Growing greener cities in Africa. FIRST STATUS REPORT ON URBAN AND PERI-URBAN HORTICULTURE IN AFRICA.
© FAO 2012, 116 pages.
This report draws the attention of policymakers to urban and peri-urban horticulture, and how it can help to grow greener cities in Africa. Production of fruit and vegetables in and around urban areas
has a clear comparative advantage over rural and other sources in supplying urban residents with fresh, nutritious – but highly perishable – produce all year round. It generates local employment, reduces food
transport costs and pollution, creates urban green belts, and recycles urban waste as a productive resource.
Drawing on surveys and case studies from 31 countries, the report describes the current state of urban and peri-urban horticulture across the African continent. Its major finding is that the commercial
production of fruit and vegetables provides livelihoods for thousands of urban Africans and food for millions more. But market gardening has grown with little official recognition, regulation or support. In some cities, it is becoming unsustainable: to maximize returns, market gardeners are using ever larger quantities of pesticide and polluted water.
Developing sustainable market gardens to serve African cities requires, first, that policymakers recognize the sector’s current contribution to the urban food supply and to urban livelihoods. hen, they will need to zone and protect land and water for market gardens, and encourage growers to adopt eco-friendly “Save and Grow” farming practices that produce more, while reducing food contamination risks and protecting the environment. All stakeholders will need to cooperate in building an efficient
urban fruit and vegetable supply system, one that provides fresh produce at a price all residents can afford.
The 12th Meeting of the GlobalHort Board of Directors gave PAEPARD the opportunity to interview the chair of the editorial board of this publication: NeBambi Lutaladio, Senior officer and Team Leader, Crop Diversification for Improved livelihoods, Plant Production and Protection Division Agriculture and Consumer Protection Department.
He was also instrumental in the participation of FAO in the Atelier de définition et de validation des questions de recherche relatives à la filière maraîchère en Afrique Centrale. 23, 24 et 25 Janvier 2013. Brazzaville. Congo.
In a first interview NeBambi Lutaladio
explains why this publication has not used a scientific language and on the other hand how it can help re-orient research.
Transcript: Why did you avoid a scientific language?
To make sure policy makers are involved we have to use the same language. The first thing they may say when we talk about urban horticulture is: “It’s illegal”. Those who are involved in agriculture cannot do this in town: they have to go back to their village. Our role is to ask ourselves: how can we accompany those people. How can we help city councils to understand the importance to support them? Therefore we need to produce a document which addresses policy makers. To demonstrate the contribution of peri and urban horticulture in nutritional and food security; to increase the income of persons who are into poverty; the possibility to improve their livelihood; to contribute to city sanitation like recycling of waste, using and purifying waste water for horticulture. It is to help policy makers to bring horticulture into the pacification of their city.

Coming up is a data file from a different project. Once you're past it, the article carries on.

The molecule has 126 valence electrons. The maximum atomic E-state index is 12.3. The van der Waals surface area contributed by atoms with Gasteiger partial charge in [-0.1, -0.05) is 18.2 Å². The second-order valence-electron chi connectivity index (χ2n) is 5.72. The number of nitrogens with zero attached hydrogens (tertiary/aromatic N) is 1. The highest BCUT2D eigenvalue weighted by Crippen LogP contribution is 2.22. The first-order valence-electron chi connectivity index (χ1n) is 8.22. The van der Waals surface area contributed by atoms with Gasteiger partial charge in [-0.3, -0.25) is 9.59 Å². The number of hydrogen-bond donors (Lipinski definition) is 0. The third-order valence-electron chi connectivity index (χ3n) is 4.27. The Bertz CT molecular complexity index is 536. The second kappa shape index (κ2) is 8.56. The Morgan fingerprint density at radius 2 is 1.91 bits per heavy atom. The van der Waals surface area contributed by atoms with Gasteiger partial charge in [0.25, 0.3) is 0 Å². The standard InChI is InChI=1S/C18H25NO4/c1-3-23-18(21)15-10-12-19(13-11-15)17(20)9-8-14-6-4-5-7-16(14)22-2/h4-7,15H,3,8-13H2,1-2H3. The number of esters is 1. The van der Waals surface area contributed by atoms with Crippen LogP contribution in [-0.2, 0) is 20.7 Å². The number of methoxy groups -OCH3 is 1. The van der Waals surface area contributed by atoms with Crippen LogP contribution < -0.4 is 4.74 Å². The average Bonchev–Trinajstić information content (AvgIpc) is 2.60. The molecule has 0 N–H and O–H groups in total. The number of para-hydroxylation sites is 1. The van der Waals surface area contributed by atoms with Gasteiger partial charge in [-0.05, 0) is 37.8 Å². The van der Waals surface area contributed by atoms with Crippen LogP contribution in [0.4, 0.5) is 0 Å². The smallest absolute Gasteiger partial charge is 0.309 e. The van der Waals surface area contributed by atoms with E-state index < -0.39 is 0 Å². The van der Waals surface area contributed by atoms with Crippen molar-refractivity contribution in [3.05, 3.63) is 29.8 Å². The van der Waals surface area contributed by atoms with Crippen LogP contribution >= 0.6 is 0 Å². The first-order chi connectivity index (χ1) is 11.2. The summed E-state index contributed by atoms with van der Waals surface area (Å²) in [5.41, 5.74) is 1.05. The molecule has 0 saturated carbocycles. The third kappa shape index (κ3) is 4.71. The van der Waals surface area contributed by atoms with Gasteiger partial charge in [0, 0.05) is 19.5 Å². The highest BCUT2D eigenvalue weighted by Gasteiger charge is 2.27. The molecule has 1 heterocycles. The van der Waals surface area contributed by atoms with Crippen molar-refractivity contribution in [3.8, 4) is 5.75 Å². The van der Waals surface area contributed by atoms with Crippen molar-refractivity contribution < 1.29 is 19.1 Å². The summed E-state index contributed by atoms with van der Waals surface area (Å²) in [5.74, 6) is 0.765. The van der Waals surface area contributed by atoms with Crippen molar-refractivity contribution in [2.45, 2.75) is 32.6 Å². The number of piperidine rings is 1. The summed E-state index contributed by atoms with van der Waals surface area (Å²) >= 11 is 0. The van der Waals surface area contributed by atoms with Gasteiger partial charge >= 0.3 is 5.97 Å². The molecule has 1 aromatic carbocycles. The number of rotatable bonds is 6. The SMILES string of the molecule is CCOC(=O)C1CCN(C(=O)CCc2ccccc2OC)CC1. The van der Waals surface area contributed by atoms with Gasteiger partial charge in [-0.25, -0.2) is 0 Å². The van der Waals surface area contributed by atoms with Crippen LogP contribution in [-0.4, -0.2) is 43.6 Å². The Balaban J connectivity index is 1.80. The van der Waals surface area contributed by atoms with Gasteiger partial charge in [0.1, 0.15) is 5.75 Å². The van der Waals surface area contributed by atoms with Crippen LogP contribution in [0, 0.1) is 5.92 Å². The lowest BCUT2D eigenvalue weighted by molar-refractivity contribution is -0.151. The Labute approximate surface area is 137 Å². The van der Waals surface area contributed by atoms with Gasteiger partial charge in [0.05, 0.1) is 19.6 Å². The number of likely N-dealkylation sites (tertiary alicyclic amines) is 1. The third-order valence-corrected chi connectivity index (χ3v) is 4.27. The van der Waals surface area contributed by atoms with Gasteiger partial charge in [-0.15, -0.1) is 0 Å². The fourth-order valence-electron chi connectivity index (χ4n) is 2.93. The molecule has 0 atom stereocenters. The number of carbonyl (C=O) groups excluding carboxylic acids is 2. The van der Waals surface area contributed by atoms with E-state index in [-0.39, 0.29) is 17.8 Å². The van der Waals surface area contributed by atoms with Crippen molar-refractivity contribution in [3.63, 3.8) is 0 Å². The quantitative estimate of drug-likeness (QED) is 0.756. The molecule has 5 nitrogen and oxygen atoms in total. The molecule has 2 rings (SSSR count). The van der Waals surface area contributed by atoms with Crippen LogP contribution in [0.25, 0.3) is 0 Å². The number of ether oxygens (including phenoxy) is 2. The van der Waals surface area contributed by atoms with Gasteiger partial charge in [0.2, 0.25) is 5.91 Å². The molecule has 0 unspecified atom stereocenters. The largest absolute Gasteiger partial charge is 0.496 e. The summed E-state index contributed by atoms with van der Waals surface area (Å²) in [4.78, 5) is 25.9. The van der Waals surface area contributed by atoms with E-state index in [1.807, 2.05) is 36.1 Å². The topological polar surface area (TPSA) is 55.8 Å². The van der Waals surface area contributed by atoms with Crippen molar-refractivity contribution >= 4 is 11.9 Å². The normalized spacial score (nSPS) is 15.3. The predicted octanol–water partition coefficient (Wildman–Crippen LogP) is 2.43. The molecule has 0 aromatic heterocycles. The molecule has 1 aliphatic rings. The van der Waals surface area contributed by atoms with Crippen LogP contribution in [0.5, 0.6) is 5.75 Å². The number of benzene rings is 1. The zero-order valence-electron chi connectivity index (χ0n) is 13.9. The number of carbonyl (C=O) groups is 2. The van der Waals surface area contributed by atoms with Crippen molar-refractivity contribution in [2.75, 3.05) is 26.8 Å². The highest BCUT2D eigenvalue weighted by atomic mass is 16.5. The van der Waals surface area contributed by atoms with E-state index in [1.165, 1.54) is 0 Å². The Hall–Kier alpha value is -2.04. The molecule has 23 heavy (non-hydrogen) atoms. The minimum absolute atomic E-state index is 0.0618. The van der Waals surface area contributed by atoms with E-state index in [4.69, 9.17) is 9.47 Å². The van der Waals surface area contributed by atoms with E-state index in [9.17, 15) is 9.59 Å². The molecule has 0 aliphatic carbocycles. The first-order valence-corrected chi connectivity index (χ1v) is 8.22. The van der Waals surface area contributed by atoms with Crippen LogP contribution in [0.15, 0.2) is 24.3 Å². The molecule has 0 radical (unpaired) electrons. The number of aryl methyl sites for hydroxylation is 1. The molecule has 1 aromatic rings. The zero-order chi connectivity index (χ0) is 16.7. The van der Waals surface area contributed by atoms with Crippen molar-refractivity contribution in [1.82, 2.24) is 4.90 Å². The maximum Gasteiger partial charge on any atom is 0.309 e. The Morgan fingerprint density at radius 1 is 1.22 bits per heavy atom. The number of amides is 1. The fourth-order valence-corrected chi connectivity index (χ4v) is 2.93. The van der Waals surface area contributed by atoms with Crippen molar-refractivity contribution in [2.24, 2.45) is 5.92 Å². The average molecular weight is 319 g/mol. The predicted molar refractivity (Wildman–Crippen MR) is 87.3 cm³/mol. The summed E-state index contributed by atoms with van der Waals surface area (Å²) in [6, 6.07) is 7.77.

Could such a document also re-orient research?
Yes because besides themes which addresses policy making and the management of natural resources, there are themes which are linked to better agricultural practices. In the management of resources we tackle more than land ownership issues but also territorial and agricultural management. How can we better manage soils to avoid erosion, to improve soil health and fertility, to use less chemical products, to use more organic compost, how to reduce the use of pesticides to avoid polluting the soil and water, how to recycle and collect used or rain water. Another research theme is to increase agricultural practice to improve yield and while preserving the natural resources. To improve the quality of the products means to avoid contamination by pesticide residues.
Another type of research is socio-economic research: the professionalization of the producers. To help them create association for expressing themselves and self-management like: how to manage a credit, how to organize the collection of the horticultural products, the reimbursement of credits, the access to the inputs, and access to market thought nice markets (products which are not so often found in super markets but for which there is a market). This will allow those groups to create a capital and to reinvest.
In a second interview NeBambi Lutaladio
explains how urban horticulture can help mitigate climate change in Africa.
In a third video interview NeBambi Lutaladio
expresses his appreciation of the Users-led-process approach of PAEPARD which has led PROPAC to identify Urban horticulture as a federating theme for Cameroon, DRC and the Republic of Congo around which research oriented multi stakeholder consortia can be created.